Background: The widespread use of mammography, and its lack of specificity in younger women with denser breasts, increases the potential for a large number of biopsies and surgeries performed in women without breast cancer. Once a suspicious breast lesion is identified with mammography, the use of minimally-invasive breast biopsy (MIBB) as the initial tissue acquisition method for diagnosis is widely supported and advocated as best practice. This research focused on the utilization of MIBB techniques and surgical breast procedures to diagnose image-detected suspicious breast lesions, particularly those lesions ultimately diagnosed as benign, in an effort to better understand the quality and cost implications unnecessary surgical care. Methods: This retrospective cohort study evaluated the practice patterns of a variety of physicians in multiple facilities and physician offices across the country for MIBB and open surgical procedures to diagnose image-detected suspicious breast lesions among a cohort of well-insured women younger than 65 years old and eligible for TRICARE (the U.S. military's health benefit). Additionally, mean total costs were calculated to estimate the cost advantages of one initial tissue acquisition procedure versus another and how these costs were impacted by final diagnosis. Results: In total, 80 percent of the episodes began with the less-invasive MIBB, and 20 percent began with an open surgical procedure. Approximately 77 percent of the episodes using MIBB as the initial diagnostic technique were ultimately diagnosed as benign, as compared to a benign diagnosis in 82 percent of episodes initially utilizing open surgical biopsy and in 20 percent of episodes where other definitive surgery was the initial procedure. In total, potentially unnecessary surgery accounted for 15 percent of all cases requiring follow-up biopsy after abnormal mammography. The strongest predictors for the initial use of an open surgical procedure to diagnose a suspicious breast lesion that was ultimately diagnosed as benign were a lesion indicating benign atypia after diagnosis, patient age younger than 40 years old, a military physician performing the initial procedure, and a physician in the Midwest performing the initial procedure. On average, the excess cost associated with the use of surgical biopsy over MIBB as the initial procedure was 3 percent (ranging from 3 to 30 percent), but increased to 70 percent (ranging from 70 to 235 percent) for episodes ultimately diagnosed as benign. Conclusions: The use of surgical procedures to diagnose suspicious breast lesions is declining as the appropriate use of less-invasive MIBB techniques is growing. However, the variation in the utilization of these diagnostic techniques, particularly among younger women and among certain groups of physicians, results in a large number of women undergoing inappropriate surgical diagnosis of suspicious lesions that are ultimately diagnosed as benign. Policies are needed that promote the dissemination of comparative information to physicians about practice patterns, the use and monitoring of physician-level measures of compliance with care standards, payment policies that incentivize physician-level decision-making for high-value care, and balanced information sharing between physicians and patients about the harms and benefits of mammography screening.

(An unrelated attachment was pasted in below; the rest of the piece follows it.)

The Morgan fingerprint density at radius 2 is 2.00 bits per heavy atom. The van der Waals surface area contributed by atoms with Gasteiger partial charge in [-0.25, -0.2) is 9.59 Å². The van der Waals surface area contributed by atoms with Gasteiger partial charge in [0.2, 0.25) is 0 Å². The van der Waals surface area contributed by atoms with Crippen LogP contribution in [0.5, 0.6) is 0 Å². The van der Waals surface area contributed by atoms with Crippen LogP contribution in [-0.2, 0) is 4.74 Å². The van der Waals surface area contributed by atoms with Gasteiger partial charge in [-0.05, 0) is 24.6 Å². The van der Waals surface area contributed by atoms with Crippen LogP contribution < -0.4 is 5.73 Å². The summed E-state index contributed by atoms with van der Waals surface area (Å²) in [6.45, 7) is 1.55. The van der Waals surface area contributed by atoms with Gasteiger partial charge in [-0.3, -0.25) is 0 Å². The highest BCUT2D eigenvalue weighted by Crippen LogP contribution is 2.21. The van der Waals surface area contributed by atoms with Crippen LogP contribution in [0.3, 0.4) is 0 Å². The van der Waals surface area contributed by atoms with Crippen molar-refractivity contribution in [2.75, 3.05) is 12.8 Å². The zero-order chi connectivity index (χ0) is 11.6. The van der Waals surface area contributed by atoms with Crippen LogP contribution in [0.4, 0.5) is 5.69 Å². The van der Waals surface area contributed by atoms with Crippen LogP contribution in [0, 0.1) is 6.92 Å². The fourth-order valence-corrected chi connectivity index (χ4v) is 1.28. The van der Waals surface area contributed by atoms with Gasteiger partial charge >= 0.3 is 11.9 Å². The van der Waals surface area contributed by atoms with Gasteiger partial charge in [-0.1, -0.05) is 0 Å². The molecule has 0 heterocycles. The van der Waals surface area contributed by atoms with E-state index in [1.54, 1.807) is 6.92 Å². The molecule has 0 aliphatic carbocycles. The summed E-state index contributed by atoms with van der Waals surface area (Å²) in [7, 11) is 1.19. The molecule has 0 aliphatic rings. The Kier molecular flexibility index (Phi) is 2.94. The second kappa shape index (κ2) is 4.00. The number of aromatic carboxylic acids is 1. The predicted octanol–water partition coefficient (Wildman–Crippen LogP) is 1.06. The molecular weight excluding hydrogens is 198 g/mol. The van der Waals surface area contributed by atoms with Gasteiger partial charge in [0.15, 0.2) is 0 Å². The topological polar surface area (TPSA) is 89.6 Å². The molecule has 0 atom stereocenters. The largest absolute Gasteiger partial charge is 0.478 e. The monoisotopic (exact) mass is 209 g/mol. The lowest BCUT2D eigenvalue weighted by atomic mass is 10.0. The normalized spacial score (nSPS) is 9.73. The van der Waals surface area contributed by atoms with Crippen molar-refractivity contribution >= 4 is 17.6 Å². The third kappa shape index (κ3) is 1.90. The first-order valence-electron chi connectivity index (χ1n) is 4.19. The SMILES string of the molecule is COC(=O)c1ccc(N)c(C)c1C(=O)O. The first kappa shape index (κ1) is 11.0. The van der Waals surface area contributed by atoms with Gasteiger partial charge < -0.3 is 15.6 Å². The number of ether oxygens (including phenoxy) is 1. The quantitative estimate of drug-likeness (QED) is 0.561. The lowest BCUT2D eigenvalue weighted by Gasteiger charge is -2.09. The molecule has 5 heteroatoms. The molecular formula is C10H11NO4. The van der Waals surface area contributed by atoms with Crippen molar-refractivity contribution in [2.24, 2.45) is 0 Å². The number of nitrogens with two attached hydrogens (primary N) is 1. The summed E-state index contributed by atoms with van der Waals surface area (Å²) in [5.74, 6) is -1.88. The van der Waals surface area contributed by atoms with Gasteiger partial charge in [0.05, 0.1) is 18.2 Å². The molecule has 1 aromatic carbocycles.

|Advisor:||Wood, Susan F.|
|Commitee:||Haugen, Olaf G., Lantz, Paula M., Steiner, Claudia A., Zuckerman, Diana M.|
|School:||The George Washington University|
|School Location:||United States -- District of Columbia|
|Source:||DAI-B 75/06(E), Dissertation Abstracts International|
|Subjects:||Medicine, Public health, Public policy|
|Keywords:||Benign breast lesions, Breast cancer screening, Core-needle biopsy, Mammogram, Mibb|
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